Music and film go together like tea and biscuits. You just have to look at how scores change the mood of a film and how it can easily make us well-up in those emotional scenes to realise how important music really is when it comes to motion pictures. Touching on these effects for two days next week, the Pharos Art
Foundation will present the screening of a number of silent films while original music will be played live.
The enLive 3 event, which will take place on Wednesday and Friday next week at the Shoe Factory in Nicosia at 8.30pm, will provide audiences with the opportunity to enjoy four silent cinematic masterpieces set to original music performed by the Prima Vista Quartet, Chris Davies and Andreas Zafiropoulos.
The first film to be screened on Wednesday, is the oldest surviving animated feature film, 1926’s The Adventures of Prince Achmed. The film uses intricate silhouettes made from cut-out cardboard and thin sheets of lead, an animation technique the director Lotte Reiniger invented, to enact a tale from The Arabian Nights. The film tells the story of a wicked sorcerer who tricks Prince Achmed into mounting a flying horse. What follows is a series of wondrous adventures.
Davies will perform a multi-instrument performance in an ‘orchestra’ of percussion instruments, xylophones, bamboo and metal flutes and electronics at the screening.
The second film of the night will be the 1926 film The General, directed by Buster Keaton. The General is based on the autobiographical book The Great Locomotive by William Pittenger. The film sets off the adventures of Southern railroad engineer Johnny Gray (Buster Keaton), facing off against Union soldiers during the American Civil War. Johnnie loves his train (‘The General’) and his fiancée, Annabelle. At the outbreak of the war, he is turned down for service because he’s more valuable as an engineer, but Annabelle thinks it’s because he is a coward. Union spies capture The General with Annabelle on board. Johnnie must rescue both his train and his girl, and he pursues the soldiers, using various modes of transport in comic action scenes that highlight Keaton’s boundless wit and dexterity.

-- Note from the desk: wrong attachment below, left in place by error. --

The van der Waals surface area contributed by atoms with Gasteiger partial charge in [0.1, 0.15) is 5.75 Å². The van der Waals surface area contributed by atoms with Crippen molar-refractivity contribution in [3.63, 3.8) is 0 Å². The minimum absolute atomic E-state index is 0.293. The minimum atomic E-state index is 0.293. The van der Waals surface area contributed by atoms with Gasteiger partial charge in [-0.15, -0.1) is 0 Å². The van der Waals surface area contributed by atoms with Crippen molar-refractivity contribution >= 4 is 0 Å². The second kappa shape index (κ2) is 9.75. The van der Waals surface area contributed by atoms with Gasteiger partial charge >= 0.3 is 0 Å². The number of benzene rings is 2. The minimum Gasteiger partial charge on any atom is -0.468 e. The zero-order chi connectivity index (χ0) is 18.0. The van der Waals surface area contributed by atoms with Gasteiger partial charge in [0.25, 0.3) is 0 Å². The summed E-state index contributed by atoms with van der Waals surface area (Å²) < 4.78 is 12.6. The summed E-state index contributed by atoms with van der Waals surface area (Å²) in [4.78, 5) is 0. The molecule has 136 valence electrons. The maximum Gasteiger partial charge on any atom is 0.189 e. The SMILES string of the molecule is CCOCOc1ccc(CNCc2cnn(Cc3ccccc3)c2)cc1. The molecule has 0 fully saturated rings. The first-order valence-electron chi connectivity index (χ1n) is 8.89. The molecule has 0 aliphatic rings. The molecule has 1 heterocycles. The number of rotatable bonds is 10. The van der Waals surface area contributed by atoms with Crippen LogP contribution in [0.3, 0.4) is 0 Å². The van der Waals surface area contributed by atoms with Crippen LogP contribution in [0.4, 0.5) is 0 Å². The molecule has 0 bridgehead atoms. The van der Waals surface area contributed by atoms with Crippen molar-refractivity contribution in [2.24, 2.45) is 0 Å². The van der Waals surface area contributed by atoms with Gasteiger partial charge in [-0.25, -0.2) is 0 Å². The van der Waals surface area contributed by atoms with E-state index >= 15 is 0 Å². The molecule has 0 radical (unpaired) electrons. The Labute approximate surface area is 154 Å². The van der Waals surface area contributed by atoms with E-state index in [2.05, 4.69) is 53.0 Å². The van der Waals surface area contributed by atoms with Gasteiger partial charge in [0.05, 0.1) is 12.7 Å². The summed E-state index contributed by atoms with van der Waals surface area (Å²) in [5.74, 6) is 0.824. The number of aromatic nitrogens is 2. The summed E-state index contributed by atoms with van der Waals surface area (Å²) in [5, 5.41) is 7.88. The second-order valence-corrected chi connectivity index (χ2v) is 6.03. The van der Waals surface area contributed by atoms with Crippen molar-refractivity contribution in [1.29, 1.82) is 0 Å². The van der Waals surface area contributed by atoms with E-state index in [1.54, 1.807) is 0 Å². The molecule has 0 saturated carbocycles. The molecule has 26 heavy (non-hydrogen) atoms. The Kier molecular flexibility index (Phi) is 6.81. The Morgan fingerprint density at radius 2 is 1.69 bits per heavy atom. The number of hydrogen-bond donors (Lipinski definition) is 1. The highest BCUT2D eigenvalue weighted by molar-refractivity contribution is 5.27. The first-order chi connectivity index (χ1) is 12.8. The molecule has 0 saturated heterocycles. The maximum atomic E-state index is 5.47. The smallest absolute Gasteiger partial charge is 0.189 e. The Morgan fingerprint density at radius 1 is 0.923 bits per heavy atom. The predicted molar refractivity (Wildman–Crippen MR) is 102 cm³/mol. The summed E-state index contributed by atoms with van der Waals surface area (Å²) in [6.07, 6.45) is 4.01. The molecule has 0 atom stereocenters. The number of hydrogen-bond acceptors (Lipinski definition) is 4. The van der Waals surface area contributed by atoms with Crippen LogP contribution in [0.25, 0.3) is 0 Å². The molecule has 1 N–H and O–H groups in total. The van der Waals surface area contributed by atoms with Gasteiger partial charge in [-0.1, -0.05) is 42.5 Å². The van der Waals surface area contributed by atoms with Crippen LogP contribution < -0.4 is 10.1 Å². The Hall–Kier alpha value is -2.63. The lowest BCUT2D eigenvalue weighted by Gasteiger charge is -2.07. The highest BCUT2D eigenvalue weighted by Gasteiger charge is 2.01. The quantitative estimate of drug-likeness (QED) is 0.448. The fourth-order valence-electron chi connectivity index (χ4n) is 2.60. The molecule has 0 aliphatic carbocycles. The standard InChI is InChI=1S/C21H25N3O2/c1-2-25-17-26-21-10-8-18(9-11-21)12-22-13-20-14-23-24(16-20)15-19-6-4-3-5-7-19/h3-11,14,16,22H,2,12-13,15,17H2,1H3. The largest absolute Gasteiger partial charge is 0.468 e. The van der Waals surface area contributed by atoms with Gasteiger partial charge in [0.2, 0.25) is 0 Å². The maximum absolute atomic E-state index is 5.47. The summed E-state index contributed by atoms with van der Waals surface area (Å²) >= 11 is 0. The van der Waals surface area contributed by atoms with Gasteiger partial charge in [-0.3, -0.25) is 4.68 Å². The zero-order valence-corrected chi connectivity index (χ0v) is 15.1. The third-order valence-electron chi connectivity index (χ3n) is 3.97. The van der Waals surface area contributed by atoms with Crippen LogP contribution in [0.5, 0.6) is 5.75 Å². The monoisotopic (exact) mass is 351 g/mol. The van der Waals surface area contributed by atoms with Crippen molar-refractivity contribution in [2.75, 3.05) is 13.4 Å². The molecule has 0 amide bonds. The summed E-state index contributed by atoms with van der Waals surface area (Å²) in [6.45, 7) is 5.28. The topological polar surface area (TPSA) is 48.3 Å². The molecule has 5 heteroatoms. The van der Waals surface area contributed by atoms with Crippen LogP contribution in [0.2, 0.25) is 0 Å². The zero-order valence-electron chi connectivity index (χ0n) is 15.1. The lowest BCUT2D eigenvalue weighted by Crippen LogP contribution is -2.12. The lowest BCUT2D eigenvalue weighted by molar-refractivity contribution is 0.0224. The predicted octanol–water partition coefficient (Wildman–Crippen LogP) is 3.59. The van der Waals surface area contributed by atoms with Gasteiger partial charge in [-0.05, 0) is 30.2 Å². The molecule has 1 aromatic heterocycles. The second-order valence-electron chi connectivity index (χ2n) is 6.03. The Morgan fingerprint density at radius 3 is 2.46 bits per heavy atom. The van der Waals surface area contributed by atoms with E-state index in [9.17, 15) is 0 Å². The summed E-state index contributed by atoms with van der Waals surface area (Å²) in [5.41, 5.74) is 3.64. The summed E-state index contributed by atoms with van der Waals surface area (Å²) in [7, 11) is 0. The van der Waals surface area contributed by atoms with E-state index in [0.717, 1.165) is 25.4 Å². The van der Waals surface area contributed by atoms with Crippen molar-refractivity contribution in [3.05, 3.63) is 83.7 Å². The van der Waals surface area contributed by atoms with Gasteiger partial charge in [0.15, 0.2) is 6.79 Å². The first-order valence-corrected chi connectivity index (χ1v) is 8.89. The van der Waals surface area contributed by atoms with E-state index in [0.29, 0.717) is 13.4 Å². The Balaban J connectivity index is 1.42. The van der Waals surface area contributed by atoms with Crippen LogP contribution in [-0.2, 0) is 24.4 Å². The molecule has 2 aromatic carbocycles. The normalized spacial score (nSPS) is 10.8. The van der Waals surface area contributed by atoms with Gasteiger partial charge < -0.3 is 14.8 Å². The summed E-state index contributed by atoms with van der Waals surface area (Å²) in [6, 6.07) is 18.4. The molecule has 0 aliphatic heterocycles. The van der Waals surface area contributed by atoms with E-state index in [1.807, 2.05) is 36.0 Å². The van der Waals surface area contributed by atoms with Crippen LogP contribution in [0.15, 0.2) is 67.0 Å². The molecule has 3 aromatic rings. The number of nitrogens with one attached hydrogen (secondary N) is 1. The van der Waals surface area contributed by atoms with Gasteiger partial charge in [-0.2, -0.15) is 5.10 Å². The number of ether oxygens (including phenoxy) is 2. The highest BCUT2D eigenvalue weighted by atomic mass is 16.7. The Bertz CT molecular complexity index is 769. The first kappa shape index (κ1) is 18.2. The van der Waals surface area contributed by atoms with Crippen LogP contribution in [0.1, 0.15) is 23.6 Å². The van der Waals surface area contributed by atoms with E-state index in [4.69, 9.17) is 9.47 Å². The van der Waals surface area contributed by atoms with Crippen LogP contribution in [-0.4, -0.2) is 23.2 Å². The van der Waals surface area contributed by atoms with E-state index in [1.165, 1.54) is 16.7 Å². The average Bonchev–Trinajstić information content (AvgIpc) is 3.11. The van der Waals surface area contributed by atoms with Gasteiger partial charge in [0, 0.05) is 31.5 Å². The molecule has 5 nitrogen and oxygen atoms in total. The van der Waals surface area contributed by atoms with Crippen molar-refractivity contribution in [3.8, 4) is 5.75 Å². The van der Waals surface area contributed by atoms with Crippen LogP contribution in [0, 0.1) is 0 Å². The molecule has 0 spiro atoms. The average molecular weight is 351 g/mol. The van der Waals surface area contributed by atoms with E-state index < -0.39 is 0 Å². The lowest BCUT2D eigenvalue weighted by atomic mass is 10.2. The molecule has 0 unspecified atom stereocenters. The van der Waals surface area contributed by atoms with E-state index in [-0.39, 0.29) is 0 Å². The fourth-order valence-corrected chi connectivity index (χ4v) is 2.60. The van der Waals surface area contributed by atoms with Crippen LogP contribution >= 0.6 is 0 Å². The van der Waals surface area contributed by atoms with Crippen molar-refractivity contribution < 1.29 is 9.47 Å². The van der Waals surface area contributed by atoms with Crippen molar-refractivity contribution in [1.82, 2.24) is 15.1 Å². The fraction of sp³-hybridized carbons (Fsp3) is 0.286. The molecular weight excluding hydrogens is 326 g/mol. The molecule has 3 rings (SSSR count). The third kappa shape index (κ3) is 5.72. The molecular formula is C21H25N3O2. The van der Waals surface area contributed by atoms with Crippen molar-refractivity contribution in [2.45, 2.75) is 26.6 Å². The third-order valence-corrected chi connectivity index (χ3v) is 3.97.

The General will be screened while live music by Baudime Jam will be performed by the Prima Vista Quartet, considered a leader in the rarified world of cine-concerts.
Friday begins with the screening of the 1922 film Nosferatu, directed by Friedrich Murnau. The pioneering film in the silent German expressionist movement, is an unauthorised adaptation of Bram Stoker’s Dracula, but it eschews the traditional role of Christian iconography of symbols, retaining only a few vestigial references, for example an allusion to the seven deadly sins. The darkly attractive vampire in Nosferatu will come alive to the music by Baudime Jam, performed by the Prima Vista Quartet.
The last film of the day and the event will be the 1923 film Safety Last!, directed by Fred C Newmeyer and Sam Taylor. The film stars the comic genius of silent movies Harold Lloyd, who ironically dangles from the hand of a giant clock on a 12-storey skyscraper above busy Los Angeles streets.
The film revolves around a boy (Lloyd) who leaves his rural home to make a name for himself as a man of means in the city and to make his girlfriend (Mildred Davis) proud of him. He gets a job as a sales clerk in a big department store serving obnoxious customers, pretending that he is the manager. When his girlfriend makes a surprise visit, he has to pull out all the stops to make sure she doesn’t realise the truth. The comedy will be screened to original music written and performed by Zafiropoulos on the piano.
The Pharos Arts Foundation presents live music in silent film. January 17 and 19. The Shoe Factory, Nicosia. 8.30pm. €10/15. Tel: 22-663871